The conference tournament was in Tulsa that year.  It just so happened that it correlated with my kids’ spring break so for the first time in his head coaching tenure I was going to be able to attend the tournament.  I would love to have brought the children but it is pretty pricey to fly five people anywhere these days and since it is a tournament there is no guarantee how many days you will be staying.  I could have asked my parents to drive from Cincinnati to watch the kids but I like to save those favors for when I really need them.  Instead, I decided I would drive the kids to Cincinnati and take a flight from Cincinnati to Tulsa for the tournament.

I should have ascertained by the series of misfortunate events that took place before I even made it to Cincinnati that this was going to be a weekend to remember.  The plan was to pick the kids up from school and be on the road by 3:00 o’clock.  The problems started when I dropped the kids off at school in the morning and the car started acting funny.  I immediately drove it to the service station because the last thing I needed was car trouble.  The service man told me I needed some sort of part that they did not have but would be able to get “sometime” today plus he would need an hour to install it.  I really had no choice in the matter so I told him to do whatever needed to be done.  In the meantime, I went home to do laundry, pack up everyone’s stuff, gather snacks, drinks, and car toys and pick up the house before we left.  I did manage to catch some of the noon news to discover that there was a blizzard forming right along our driving path.  If we got on the road around 3:00 we should be able to miss it.  Unfortunately, the kids and I were ready, but the car was not.  It was around 5:00 o’clock and snowing when we finally rolled out.  There was an eerie feeling outside.  The sky had a heavy feeling to it.  It was as if we were heading into the perfect storm.  The snow plows were already out salting up the roads before the storm.  I had a 6:00 am flight out of Cincinnati the next morning so I had to keep trucking.  In all honesty, it felt like an adventure – man vs. nature- and my adrenaline was flowing.  My adolescent/ narcissistic mentality also kicked in – it won’t happen to me.  I figured we would beat the storm or it would move north and we would be south.  I thought the odds of us running into a full blown blizzard in March on the one day that I have to drive to Cincinnati to catch a plane to see my first conference tournament game in my husband’s five year tenure had to be next to impossible.  So, I played the odds.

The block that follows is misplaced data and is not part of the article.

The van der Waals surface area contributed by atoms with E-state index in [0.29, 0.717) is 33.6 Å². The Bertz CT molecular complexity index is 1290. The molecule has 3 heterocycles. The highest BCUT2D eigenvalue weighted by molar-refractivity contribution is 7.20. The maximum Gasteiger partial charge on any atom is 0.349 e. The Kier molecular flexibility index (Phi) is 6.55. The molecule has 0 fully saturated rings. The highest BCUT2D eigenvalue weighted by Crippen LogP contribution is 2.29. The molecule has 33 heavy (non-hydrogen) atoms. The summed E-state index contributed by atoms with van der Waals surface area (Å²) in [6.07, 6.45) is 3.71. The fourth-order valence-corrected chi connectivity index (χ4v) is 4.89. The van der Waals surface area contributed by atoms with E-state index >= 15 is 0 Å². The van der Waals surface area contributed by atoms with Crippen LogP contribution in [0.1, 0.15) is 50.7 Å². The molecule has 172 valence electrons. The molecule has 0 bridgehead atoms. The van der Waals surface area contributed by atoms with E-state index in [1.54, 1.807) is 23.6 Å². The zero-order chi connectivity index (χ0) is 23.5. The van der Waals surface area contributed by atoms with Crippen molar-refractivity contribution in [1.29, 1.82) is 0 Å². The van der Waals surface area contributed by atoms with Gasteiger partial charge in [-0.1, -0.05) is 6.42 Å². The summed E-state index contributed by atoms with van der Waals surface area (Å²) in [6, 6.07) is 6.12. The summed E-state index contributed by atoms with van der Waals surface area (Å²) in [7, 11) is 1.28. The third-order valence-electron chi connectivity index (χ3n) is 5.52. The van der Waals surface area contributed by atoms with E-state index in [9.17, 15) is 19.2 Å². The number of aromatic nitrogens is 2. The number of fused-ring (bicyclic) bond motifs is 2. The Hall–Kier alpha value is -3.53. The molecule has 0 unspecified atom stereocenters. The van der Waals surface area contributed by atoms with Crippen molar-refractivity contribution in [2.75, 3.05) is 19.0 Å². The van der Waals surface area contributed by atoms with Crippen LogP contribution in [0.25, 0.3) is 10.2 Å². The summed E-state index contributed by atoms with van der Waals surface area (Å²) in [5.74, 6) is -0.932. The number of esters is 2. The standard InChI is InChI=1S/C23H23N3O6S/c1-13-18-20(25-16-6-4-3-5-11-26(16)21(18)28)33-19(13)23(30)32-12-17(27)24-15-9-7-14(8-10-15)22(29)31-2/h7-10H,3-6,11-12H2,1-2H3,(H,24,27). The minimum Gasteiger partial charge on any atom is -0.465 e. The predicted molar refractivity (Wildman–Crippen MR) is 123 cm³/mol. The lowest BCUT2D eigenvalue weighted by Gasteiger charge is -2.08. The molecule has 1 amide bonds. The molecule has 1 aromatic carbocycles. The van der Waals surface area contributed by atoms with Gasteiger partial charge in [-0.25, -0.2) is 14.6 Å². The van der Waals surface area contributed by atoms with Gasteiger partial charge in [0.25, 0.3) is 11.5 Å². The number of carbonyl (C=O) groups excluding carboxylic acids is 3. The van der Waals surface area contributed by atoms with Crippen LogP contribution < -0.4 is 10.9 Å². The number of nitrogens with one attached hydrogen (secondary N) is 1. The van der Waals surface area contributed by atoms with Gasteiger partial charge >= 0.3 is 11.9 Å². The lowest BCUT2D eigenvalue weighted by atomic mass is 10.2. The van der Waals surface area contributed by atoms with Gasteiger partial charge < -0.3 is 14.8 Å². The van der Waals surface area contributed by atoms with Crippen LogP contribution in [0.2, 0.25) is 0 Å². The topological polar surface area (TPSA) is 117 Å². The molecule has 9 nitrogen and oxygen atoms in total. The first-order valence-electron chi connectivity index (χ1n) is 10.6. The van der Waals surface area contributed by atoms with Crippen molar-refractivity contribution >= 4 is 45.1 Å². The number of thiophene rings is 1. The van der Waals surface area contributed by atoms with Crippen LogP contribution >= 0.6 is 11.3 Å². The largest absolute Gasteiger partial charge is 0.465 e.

The Big Fella (My pet name for my Suburban)always protected us

It is a six hour drive to Cincinnati.  We made it to Indianapolis an hour behind schedule.  There was snow on the roads but by no means blizzard conditions.  The highway had passable lanes and there was good visibility.  I felt pretty good because we were only 90 miles away from Cincinnati.  As soon as we past Indianapolis we were in the middle of a full blown, genuine blizzard – me, four kids and a dog.  I have been in a car in torrential downpours and in 40 mph wind gusts but I have never been in a car during a blizzard.  I was scared but I didn’t want the kids to see me scared.  I would have pulled off the road but that would have been more dangerous because the car could have gotten stuck or another motorist could slide off the side of the road.  I wanted to get off at an exit but you could not see more than five feet in front of you.  By the time I saw an exit we were just about passing it and I wasn’t sure where the exit would take me.  If I could have seen the billboards along the highway that advertise the exits that contain fast food restaurants and hotels I would have tried that but the snow was so thick I couldn’t even see them.  So, I just kept my eyes glued to the one visible lane ahead of me and drove straight.  I figured at some point I will come out on the other side of the storm.  It was reassuring to see the taillights of another car in the horizon or headlights in the rear view mirror.  Even though I couldn’t see into those cars I felt they had my back.  We were bonded in the blizzard.  However, when I was out there all alone with no lights to be seen anywhere I felt like we were in a black hole, out in the middle of nowhere.  I continued to trek ahead and finally the clouds opened up and I saw street lights.  The snow was slowing down and my tires were actually touching the pavement.  Because my visibility was so bad and I could not see the exit signs or my usual landmarks I had no idea how far I had traveled.  With the time change and treacherous driving conditions we finally made it to my parent’s house at one in the morning.  With adrenaline still pumping through my veins, I was not able to fall asleep until 2:00 am – just enough time for a cat nap before I had to get up at 3:30 am to leave for the airport.  The storm had come through Cincinnati after we arrived so I wanted to make sure I had plenty of time to get to the airport for my early bird flight.  My dad drove me to the airport and thank God not too many people were on the highway at that hour because I remember sliding across two lanes at one point.  He managed to get me to the airport on time and in one piece.  After two de-icings and an hour delay my plane took off to Tulsa.  I am not an avid flyer because of the whole “no control” thing but at this point in time I was ready for someone else to take control.  I fell asleep before take-off and didn’t wake up until we landed.

This was my visibility in the blizzard

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